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SC reinstates Deputy Ombudsman sacked over Manila hostage crisis

The Supreme Court has ordered the reinstatement of Deputy Ombudsman Emilio Gonzales III, saying Malacañang had no valid reason to sack him in connection with the disastrous Aug. 23, 2010 Manila hostage crisis that resulted in the deaths of eight foreign tourists. In a 50-page consolidated resolution promulgated on Sept. 4 but released to the media only on Sept. 25, the Supreme Court said the findings that Gonzales allegedly delayed the resolution of the extortion case of the hostage-taker, dismissed policeman Senior Inspector Rolando Mendoza, were not sufficient for Malacañang to remove him from office. "Even if there was inordinate delay in the resolution of P/S Insp. Mendoza's motion and an unexplained failure on petitioner's part to supervise his subordinates in its prompt disposition, the same cannot be considered a vicious and malevolent act warranting his removal for betrayal of public trust. More so because the neglect imputed upon petitioner appears to be an isolated case," the high court said. Through the ruling, the high court has effectively set aside a Malacañang memorandum removing Gonzales from office for allegedly sitting on the pending case of Mendoza and demanding P150,000 from him. "WHEREFORE, in G.R. No. 196231, the decision of the Office of the President in OP Case No. 10-J-460 is REVERSED and SET ASIDE. Petitioner Emilio A. Gonzales III is ordered REINSTATED with payment of back wages corresponding to the period of suspension effective immediately," the high court said in a ruling penned by SC Associate Justice Estela Perlas-Bernabe.   Bernabe is one of the three appointees of President Benigno Aquino III to the Supreme Court, along with Chief Justice Lourdes Sereno and Associate Justice Bienvenido Reyes. SC's ruling Mendoza was dismissed from the police force in 2009 for allegedly extorting money from a traffic violator in 2006. His case was under review by the Office of the Ombudsman at the time of the hostage-taking incident. In its ruling, the Supreme Court acknowledged that while the President's power to remove a deputy Ombudsman is "implied from his power to appoint," it does not "diminish the independence of the Office of the Ombudsman.   "The independence which the Office of the Ombudsman is vested with was intended to free it from political considerations in pursuing its constitutional mandate to be a protector of the people. What the Constitution secures for the Office of the Ombudsman is, essentially, political independence," the court said.   The court, however, said the President can remove a deputy Ombudsman on two grounds:  
  • that the removal of the Deputy Ombudsman must be for any of the grounds provided for the removal of the Ombudsman, which is through impeachment, and;
  • that there must be observance of due process.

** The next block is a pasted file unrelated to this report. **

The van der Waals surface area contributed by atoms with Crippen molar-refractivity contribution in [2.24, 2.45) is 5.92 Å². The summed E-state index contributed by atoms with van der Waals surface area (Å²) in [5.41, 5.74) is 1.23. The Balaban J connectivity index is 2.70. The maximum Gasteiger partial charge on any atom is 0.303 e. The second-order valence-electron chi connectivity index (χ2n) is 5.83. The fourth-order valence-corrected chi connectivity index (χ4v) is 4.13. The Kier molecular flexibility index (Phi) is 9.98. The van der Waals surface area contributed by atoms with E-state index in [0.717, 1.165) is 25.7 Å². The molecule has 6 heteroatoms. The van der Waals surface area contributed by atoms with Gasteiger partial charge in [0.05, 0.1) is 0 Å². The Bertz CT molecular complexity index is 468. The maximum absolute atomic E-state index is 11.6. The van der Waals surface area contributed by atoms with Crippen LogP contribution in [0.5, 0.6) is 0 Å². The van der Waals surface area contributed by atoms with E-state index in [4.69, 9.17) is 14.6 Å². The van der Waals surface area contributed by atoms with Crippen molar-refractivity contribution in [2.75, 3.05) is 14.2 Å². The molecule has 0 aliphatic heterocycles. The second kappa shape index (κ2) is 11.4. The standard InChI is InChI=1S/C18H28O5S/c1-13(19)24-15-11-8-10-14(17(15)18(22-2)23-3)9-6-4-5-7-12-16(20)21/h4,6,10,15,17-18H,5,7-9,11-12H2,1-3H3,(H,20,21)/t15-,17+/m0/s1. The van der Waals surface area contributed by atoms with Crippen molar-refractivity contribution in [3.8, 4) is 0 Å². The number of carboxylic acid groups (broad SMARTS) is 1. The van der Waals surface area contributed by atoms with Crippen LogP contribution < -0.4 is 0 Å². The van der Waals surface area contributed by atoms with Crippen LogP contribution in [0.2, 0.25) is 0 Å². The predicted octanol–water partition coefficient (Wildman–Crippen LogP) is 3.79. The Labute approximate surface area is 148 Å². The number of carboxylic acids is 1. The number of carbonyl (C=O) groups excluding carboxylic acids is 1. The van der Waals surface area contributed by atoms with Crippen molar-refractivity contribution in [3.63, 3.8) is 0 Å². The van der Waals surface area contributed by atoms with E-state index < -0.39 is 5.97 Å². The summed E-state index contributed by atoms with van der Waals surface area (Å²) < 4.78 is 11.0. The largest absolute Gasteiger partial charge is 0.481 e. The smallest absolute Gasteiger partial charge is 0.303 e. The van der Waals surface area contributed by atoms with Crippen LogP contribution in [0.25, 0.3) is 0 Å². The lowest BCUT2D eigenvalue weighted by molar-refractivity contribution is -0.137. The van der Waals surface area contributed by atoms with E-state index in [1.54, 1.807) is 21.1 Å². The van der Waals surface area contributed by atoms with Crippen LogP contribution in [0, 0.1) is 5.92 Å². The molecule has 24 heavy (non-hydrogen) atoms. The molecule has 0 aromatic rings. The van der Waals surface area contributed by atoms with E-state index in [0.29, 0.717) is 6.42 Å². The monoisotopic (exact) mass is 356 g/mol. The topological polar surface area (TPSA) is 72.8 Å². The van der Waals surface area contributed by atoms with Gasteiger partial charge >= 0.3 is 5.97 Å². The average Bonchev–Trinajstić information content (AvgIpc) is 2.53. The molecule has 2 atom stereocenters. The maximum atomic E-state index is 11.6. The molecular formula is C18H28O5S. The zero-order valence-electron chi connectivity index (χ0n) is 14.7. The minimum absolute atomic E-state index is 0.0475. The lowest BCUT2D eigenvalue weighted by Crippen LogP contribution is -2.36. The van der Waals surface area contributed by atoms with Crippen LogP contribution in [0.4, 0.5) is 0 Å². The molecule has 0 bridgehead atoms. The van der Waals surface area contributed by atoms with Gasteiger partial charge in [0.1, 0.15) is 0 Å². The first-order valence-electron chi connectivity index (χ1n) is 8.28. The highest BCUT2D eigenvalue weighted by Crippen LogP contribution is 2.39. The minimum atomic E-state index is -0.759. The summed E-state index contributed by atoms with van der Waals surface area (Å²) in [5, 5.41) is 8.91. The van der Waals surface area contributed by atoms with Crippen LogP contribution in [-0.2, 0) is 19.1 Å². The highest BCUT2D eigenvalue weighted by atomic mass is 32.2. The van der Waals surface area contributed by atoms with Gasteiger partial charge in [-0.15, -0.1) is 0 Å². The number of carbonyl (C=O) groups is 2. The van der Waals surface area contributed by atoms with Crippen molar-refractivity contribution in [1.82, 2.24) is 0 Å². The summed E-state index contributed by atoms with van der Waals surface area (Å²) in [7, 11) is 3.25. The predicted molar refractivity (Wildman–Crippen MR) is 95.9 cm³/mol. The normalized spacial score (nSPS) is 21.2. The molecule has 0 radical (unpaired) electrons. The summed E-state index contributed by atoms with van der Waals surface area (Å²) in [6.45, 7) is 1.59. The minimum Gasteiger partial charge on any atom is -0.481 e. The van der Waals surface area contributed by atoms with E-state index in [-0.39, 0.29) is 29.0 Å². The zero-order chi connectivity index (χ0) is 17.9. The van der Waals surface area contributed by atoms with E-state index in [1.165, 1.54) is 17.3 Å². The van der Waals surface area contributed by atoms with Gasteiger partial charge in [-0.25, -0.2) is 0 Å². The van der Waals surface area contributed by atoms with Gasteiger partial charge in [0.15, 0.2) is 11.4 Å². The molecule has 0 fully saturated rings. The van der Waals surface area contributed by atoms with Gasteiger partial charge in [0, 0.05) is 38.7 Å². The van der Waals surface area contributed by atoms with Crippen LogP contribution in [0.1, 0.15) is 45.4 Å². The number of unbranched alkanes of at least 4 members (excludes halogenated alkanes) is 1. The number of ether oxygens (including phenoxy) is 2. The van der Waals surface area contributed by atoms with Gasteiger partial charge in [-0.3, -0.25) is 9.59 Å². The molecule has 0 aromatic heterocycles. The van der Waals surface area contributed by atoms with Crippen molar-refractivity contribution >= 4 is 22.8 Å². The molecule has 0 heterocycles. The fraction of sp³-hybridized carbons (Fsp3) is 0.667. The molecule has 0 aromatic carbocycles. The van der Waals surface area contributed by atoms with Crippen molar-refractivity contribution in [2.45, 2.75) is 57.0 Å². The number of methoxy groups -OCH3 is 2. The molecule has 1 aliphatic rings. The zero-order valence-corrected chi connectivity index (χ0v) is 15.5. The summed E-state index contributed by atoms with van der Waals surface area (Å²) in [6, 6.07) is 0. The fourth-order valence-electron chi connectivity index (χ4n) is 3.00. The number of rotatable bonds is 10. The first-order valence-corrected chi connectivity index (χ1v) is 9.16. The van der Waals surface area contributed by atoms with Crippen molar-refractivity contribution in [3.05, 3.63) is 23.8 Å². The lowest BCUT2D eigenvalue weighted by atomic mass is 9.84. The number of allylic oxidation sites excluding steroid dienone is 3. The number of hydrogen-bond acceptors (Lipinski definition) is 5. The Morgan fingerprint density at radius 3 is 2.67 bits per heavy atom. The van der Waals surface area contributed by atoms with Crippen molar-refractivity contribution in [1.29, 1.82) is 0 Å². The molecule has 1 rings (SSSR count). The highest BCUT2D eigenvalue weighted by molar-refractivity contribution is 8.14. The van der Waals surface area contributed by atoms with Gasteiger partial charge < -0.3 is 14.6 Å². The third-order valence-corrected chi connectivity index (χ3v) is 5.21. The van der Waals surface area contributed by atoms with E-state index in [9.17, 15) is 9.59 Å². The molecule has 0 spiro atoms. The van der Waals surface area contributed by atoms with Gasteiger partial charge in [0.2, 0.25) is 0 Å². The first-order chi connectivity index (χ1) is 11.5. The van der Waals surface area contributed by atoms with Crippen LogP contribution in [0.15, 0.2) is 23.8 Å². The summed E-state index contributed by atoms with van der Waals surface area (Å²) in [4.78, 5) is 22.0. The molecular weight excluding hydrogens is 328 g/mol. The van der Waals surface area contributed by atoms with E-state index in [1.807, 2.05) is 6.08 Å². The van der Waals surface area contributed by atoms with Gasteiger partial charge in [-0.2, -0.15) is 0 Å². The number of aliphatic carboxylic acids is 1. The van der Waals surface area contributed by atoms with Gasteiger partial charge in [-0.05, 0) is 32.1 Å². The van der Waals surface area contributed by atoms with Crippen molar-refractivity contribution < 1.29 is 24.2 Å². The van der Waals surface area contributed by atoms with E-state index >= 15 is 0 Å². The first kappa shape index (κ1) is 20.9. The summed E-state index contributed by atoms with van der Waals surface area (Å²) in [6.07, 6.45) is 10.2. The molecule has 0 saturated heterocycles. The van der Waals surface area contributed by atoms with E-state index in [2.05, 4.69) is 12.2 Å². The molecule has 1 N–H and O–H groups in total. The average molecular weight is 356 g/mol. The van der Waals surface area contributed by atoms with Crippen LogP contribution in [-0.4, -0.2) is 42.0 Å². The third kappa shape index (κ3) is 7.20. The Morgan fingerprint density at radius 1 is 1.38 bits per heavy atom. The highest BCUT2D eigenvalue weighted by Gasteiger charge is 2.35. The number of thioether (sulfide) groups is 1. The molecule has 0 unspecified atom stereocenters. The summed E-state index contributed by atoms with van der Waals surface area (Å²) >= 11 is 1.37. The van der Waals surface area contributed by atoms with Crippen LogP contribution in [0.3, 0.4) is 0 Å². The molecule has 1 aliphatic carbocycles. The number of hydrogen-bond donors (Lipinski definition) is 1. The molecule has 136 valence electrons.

The grounds for impeachment of a public official are culpable violation of the Constitution, treason, bribery, graft and corruption, other high crimes, or betrayal of public trust.   "Petitioner Gonzales may not be removed from office where the questioned acts, falling short of constitutional standards, do not constitute betrayal of public trust," the high court said.   The Supreme Court said that the findings of Gonzales' neglect of duty or misconduct in office did not amount to betrayal of public trust. Manila hostage crisis   On Aug. 23, 2010, Mendoza held hostage a busload of tourists from Hong Kong to protest his dismissal from service and the supposed delay in the resolution of his case. He was killed after an 11-hour standoff, which also resulted in the deaths of eight of his hostages — an incident that strained the relationship between the Philippines and China.   In March last year, Malacañang dismissed Gonzales from service for gross neglect of duty and misconduct in office in connection with his alleged failure to act on Mendoza's appeal for nine months. Gonzales was then-Deputy Ombudsman for the Military and Other law Enforcement Offices.   While speaking with Gonzales over the phone at the height of the hostage-taking crisis, Mendoza berated Gonzales for allegedly demanding P150,000 from him in exchange for the settlement of his case. Investigators at the time looked into the possibility that the alleged cash demand could have fueled Mendoza's anger, leading him to shoot his hostages.    Gonzales had denied the accusation and said he was merely "framed up." He also questioned Aquino’s authority to order his dismissal.    Gonzales said the power to exercise administrative discipline over him is "lodged exclusively" with his boss, then-Ombudsman Merceditas Gutierrez, who resigned from office in May 2011. Gutierrez's resignation came a few days before she was to be tried by the Senate impeachment court for betrayal of public trust, among other charges.   Gonzales also denied sitting on Mendoza's extortion case, saying he should not be blamed for the delay. He noted that it only took him nine days to act on Mendoza's motion for reconsideration appealing his dismissal from service. — KBK/RSJ/YA, GMA News